Kathryn Hughes

From Wikipedia, the free encyclopedia

Kathryn Hughes
Born (1959-01-01) 1 January 1959 (age 64)
  • Academic
  • biographer
  • journalist

Kathryn Hughes (born 1959) is a British academic, journalist and biographer. Educated at Lady Margaret Hall, Oxford University and the University of East Anglia (UEA);[1] her doctorate in Victorian history[2] was developed into her first book, The Victorian Governess. She is the Director of Creative Non-Fiction at the University of East Anglia,[3][4]

Hughes' book George Eliot: The Last Victorian was awarded the 1999 James Tait Black Memorial Prize for biography, and her 2005 biography of Isabella Beeton, The Short Life and Long Times of Mrs Beeton was also well-received,[5] and made the long list for the Samuel Johnson Prize.[6] (Hughes's UEA website stated that the book had made the shortlist, but this turned out not to be true). Reviewing Mrs Beeton in the UK daily newspaper The Independent, Frances Spalding wrote: "There is seemingly no aspect of Victorian life that Kathryn Hughes cannot assimilate and understand from the inside. This is living history, in which massive research and impeccable scholarship is handled with invigorating panache".[7]

Hughes has also reviewed and written for The Guardian, The Economist and The Times Literary Supplement.[2] An occasional presenter of Open Book on BBC Radio 4, she also contributes to the same network's Saturday Review.[8][9][10] She is a Fellow of the Royal Historical Society and the Royal Society of Literature.[11]



  • Hughes, Kathryn (1993). The Victorian Governess. London: The Hambledon Press. ISBN 9781852850029. (Bloomsbury pbk ISBN 978-1-852850029)
  • Hughes, Kathryn (1998). George Eliot: The Last Victorian. London: Fourth Estate. ISBN 978-1857024203.
  • Hughes, Kathryn (2005). The Short Life and Long Times of Mrs Beeton. London: Fourth Estate. ISBN 978-1841153735.
  • Hughes, Kathryn (2017). Victorians Undone: Tales of the Flesh In the Age of Decorum. London: Fourth Estate. ISBN 978-0007548361.

Critical studies and reviews of Hughes' work[edit]

Victorians undone
  • Lycett, Andrew (September 2017). "Stripping down the buttoned up". Reviews. History Today. 67 (9): 96.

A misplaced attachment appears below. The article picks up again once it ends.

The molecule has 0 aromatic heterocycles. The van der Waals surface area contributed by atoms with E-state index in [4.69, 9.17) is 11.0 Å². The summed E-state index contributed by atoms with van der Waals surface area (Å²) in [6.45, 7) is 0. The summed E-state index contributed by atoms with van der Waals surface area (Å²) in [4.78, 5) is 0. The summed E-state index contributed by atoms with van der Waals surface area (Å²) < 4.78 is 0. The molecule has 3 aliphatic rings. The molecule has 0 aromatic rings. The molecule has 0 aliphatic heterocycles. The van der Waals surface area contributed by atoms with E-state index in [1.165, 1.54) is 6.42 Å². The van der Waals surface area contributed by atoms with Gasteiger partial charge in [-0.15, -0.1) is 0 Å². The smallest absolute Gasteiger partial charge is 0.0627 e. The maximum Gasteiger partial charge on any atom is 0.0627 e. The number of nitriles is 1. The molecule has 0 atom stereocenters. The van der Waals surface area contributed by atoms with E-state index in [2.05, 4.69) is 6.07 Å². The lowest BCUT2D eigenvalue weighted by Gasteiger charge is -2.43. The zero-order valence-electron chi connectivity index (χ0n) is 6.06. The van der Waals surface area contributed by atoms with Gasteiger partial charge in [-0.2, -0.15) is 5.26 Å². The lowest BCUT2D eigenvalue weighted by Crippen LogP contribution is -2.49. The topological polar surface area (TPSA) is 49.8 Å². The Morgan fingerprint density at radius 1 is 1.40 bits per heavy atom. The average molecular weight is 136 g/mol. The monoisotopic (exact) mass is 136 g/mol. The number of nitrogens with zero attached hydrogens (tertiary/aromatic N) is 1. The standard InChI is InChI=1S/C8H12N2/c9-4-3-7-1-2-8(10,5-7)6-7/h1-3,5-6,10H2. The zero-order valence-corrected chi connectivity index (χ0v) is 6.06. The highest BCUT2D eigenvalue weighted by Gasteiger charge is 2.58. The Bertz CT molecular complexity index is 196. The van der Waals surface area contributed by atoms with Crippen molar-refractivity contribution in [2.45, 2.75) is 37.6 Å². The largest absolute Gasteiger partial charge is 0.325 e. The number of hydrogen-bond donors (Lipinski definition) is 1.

1. ^ Academic page[permanent dead link] on the University of East Anglia website.
  2. ^ a b The Guardian Full Profile
  3. ^ Lauren Razavi. "Kathryn Hughes on biography". IdeasTap. Archived from the original on 22 December 2015. Retrieved 16 December 2015.
  4. ^ "Professor Kathryn Hughes". University of East Anglia. Retrieved 16 December 2015.
  5. ^ Humble, Nicola (15 October 2005). "First catch your cook". The Guardian. London. Retrieved 20 February 2016.
  6. ^ "Press Release: BBC Four: Samuel Johnson Prize for Non-Fiction 2006 longlist". BBC Online. 27 March 2006. Retrieved 20 February 2016.
  7. ^ Spalding, Frances (27 October 2005). "The Short Life and Long Times of Mrs Beeton, By Kathryn Hughes: The cook, the beef, the life and the mother". The Independent. London. Retrieved 20 February 2016.
  8. ^ "Saturday Review: Uncle Vanya, Triple 9, The Night Manager, Mend the Living, Delacroix". BBC Online. Retrieved 20 February 2016.
  9. ^ "Saturday Review: Hamlet, Sensorium, 45 Years, Les Murray, Ascent of Woman". BBC Online. Retrieved 20 February 2016.
  10. ^ "Saturday Review: Upstream Colour; The Story of the Jews on BBC 2; new Margaret Atwood book Maddaddam". BBC Online. Retrieved 20 February 2016.
  11. ^ "The Royal Society of Literature: Current RSL Fellows". Royal Society of Literature. Retrieved 20 February 2016.